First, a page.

We very much welcome and support these proposals for a new public open space which after so many years of campaigning will provide York with public realm fitting for this important part of the city.
We believe the proposals will:
- provide a fitting setting for Clifford’s Tower (in place of the very ugly car park);
- connect up the historic route along Castlegate through to the Eye of York and the Castle Museum, supporting the viability of the museum by making it more visible and attractive for visitors and residents;
- open up access to the edge of the river Foss with the very welcome Riverside Park, new green spaces, seating and planting and the Rain Garden with stepping stones, water pools and opportunities for creative play ;
- provide a very welcome pedestrian riverside boardwalk route through to the new public space at the back of the Castle Museum, New Walk and over the new pedestrian/cycle bridge to Piccadilly;
- in keeping with some of the key feedback from the extensive public consultation, provide many pleasant and attractive spaces that residents and visitors can enjoy without having to spend money;
- provide a high quality, flexible events space that can be used for civic, commercial and community events, with further opportunities for small scale events in the redesigned Eye of York;
- remove the circular roadway from the Eye of York and make it into a pedestrian priority environment with a great deal more interest and attraction than the current rather bleak and unimaginative layout.
All of these aspects are hugely important and very welcome. Overall we believe the proposals demonstrate appropriate civic pride in this important part of our historic city centre, whilst also providing improved facilities for residents and visitors.
Many studies, from the York City Beautiful Report produced by Prof Alan Simpson in 2012 to more recent work by Bill Grimsey on the future of the high street demonstrate that this sort of high quality public realm also makes a crucial contribution to the prosperity and vibrancy of city centres and is a crucial part of supporting successful city centres to attract footfall and adapt to the current economic environment.
There are a number of detailed aspects of the proposals that we would like to see improved:
- A key aspect of the consultation feedback was a desire for a city centre playground, which is a big gap in our city centre provision. Whilst we are very much in favour of supporting opportunities for creative play as proposed for the Rain Garden (and also the run through fountains), we still feel that both these creative play options and more formal play structures should be provided. The opportunity should be taken, as part of a £14m scheme, to provide a much needed facility for both visitors and city centre residents in this area. Something along the lines of the new play area recently publicised for the Community Stadium could be appropriate. We would like to see the designers take another look at this.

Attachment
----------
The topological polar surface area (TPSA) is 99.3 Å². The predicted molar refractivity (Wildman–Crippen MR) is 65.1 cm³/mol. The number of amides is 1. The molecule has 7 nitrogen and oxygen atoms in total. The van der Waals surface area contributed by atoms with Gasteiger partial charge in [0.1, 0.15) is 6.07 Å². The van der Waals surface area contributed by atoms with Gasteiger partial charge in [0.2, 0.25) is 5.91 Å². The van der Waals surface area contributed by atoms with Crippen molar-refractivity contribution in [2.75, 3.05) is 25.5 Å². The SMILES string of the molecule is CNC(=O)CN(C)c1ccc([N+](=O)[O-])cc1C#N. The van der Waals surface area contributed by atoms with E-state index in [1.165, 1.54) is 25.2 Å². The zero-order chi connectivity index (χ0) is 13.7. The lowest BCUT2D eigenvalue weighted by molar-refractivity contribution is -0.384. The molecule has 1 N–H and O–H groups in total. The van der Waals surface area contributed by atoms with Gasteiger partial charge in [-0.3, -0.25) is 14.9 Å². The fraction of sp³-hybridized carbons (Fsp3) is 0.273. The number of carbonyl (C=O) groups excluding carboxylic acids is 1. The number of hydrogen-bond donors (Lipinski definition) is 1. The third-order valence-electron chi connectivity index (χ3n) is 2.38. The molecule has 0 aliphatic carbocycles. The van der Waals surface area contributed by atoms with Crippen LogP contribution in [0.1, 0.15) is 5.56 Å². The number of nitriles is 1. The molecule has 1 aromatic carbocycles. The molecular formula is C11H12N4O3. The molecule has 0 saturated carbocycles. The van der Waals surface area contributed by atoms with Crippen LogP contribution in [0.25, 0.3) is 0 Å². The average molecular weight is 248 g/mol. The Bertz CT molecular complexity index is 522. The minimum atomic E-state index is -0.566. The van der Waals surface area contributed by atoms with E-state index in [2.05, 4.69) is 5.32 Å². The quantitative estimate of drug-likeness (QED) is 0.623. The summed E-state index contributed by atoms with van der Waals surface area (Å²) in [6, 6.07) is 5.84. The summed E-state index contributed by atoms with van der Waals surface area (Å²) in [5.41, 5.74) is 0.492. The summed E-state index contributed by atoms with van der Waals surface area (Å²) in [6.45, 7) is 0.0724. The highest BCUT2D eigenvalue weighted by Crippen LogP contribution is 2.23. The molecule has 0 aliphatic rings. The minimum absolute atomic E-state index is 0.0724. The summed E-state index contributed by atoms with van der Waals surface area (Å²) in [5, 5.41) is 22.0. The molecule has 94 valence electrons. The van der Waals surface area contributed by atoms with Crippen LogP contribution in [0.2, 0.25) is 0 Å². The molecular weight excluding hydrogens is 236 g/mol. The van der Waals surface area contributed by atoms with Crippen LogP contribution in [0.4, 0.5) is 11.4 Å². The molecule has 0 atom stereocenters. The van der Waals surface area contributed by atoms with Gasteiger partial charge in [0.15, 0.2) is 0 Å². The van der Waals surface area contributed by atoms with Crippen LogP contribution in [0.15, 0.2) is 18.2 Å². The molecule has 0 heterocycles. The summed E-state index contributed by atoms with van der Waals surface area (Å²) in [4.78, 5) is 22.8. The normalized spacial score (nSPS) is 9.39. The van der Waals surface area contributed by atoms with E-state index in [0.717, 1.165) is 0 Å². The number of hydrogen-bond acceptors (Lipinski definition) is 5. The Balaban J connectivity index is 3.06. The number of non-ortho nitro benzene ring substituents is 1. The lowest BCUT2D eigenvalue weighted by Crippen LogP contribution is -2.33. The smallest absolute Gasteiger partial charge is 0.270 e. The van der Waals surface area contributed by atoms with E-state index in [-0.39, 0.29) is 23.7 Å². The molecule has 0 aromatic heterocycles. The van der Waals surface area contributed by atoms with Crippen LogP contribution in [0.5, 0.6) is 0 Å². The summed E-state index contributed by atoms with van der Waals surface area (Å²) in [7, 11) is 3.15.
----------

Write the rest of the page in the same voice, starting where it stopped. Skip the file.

- We very much welcome the provision of the run through fountains but would like to see an explicit commitment to ensuring the nearby Coppergate toilets can be available an easily accessible to provide changing/drying facilities for families and young children on warm days (as in Bradford).
- We are very disappointed that the number of blue badge parking spaces on Tower Street is only 6. A significantly larger number of blue badge parking spaces should be provided in this location and the proposals redesigned to accommodate this.
- Several images in the papers (including page 34 in the Design and Access Statement) seem to show a very narrow pavement on Clifford Street where it runs alongside the new edging wall to the Clifford’s Tower mound. This a busy pedestrian route and also the location of a bus stop for the tourist buses – it needs to be sufficiently wide.
- It isn’t clear whether the new low wall around the mound allows disabled access to the flat grassed areas around the base of the mound?
- We appreciate that an events space needs to include significant hard standing to prevent everything getting bogged down in mud and to provide all the high quality facilities that are required to provide a flexible space, (power, lighting, etc). Looking at the relevant part of the Design & Access statement we can see that a great deal of thought has gone into this to facilitate both larger and smaller events of all kinds which will add vibrancy to this area of the city and potentially also allow some existing events to spread out from other parts of the city centre. There is huge potentially for this space to be used creatively by York residents. However, the Design and Access statement does also mention that the brief requires the space to also work well when it isn’t being used for events. We still have some sympathy with the view that there is too much paving and not enough green infrastructure in the design. Any way of bringing more green infrastructure into that space would be very welcome, whether through container planting that can be moved or through planting that can also function as audience seating, for example.
- Our understanding was that the feedback from the consultation was that the different layers of the history of the site should be reflected throughout, whether through paving designs, trails or other imaginative means and that doesn’t seem to be very evident in the proposals. Can that aspect be made clearer in the designs?
- Finally, but very importantly, it isn’t clear what work has been done to assess the materials and infrastructure used in the site in the context of climate change and carbon emissions – will there be a statement to clarify that?